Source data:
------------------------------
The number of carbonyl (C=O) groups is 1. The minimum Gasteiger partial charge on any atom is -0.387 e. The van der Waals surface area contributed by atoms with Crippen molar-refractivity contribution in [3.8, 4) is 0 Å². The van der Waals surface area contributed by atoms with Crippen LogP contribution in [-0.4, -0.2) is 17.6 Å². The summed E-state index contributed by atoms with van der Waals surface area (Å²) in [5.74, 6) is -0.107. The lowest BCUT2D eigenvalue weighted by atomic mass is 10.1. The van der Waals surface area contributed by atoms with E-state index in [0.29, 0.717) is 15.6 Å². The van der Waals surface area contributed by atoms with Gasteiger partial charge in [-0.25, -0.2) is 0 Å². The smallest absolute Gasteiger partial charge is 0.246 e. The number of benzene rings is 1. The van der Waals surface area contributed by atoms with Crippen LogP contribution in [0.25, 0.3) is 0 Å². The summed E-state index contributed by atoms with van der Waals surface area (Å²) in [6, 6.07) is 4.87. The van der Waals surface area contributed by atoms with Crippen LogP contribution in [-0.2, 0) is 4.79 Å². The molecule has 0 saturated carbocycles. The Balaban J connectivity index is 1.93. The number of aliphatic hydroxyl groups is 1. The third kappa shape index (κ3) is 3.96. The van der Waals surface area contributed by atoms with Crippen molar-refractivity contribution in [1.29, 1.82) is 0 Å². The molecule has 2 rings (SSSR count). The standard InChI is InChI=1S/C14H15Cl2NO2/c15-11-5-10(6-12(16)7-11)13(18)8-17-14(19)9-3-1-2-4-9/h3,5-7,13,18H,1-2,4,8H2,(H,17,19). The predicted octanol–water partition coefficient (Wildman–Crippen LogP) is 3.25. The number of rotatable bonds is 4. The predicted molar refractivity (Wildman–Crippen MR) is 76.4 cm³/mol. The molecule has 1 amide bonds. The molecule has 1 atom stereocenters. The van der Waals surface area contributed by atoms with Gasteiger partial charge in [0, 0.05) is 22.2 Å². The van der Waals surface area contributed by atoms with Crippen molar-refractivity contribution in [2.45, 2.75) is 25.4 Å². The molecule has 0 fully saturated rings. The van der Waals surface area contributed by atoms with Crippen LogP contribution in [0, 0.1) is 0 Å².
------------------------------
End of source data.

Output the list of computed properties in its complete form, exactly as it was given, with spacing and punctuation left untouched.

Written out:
The number of carbonyl (C=O) groups is 1. The minimum Gasteiger partial charge on any atom is -0.387 e. The van der Waals surface area contributed by atoms with Crippen molar-refractivity contribution in [3.8, 4) is 0 Å². The van der Waals surface area contributed by atoms with Crippen LogP contribution in [-0.4, -0.2) is 17.6 Å². The summed E-state index contributed by atoms with van der Waals surface area (Å²) in [5.74, 6) is -0.107. The lowest BCUT2D eigenvalue weighted by atomic mass is 10.1. The van der Waals surface area contributed by atoms with E-state index in [0.29, 0.717) is 15.6 Å². The van der Waals surface area contributed by atoms with Gasteiger partial charge in [-0.25, -0.2) is 0 Å². The smallest absolute Gasteiger partial charge is 0.246 e. The number of benzene rings is 1. The van der Waals surface area contributed by atoms with Crippen LogP contribution in [0.25, 0.3) is 0 Å². The summed E-state index contributed by atoms with van der Waals surface area (Å²) in [6, 6.07) is 4.87. The van der Waals surface area contributed by atoms with Crippen LogP contribution in [-0.2, 0) is 4.79 Å². The molecule has 0 saturated carbocycles. The Balaban J connectivity index is 1.93. The number of aliphatic hydroxyl groups is 1. The third kappa shape index (κ3) is 3.96. The van der Waals surface area contributed by atoms with Crippen molar-refractivity contribution in [1.29, 1.82) is 0 Å². The molecule has 2 rings (SSSR count). The standard InChI is InChI=1S/C14H15Cl2NO2/c15-11-5-10(6-12(16)7-11)13(18)8-17-14(19)9-3-1-2-4-9/h3,5-7,13,18H,1-2,4,8H2,(H,17,19). The predicted octanol–water partition coefficient (Wildman–Crippen LogP) is 3.25. The number of rotatable bonds is 4. The predicted molar refractivity (Wildman–Crippen MR) is 76.4 cm³/mol. The molecule has 1 amide bonds. The molecule has 1 atom stereocenters. The van der Waals surface area contributed by atoms with Gasteiger partial charge in [0, 0.05) is 22.2 Å². The van der Waals surface area contributed by atoms with Crippen molar-refractivity contribution in [2.45, 2.75) is 25.4 Å². The molecule has 0 fully saturated rings. The van der Waals surface area contributed by atoms with Crippen LogP contribution in [0, 0.1) is 0 Å².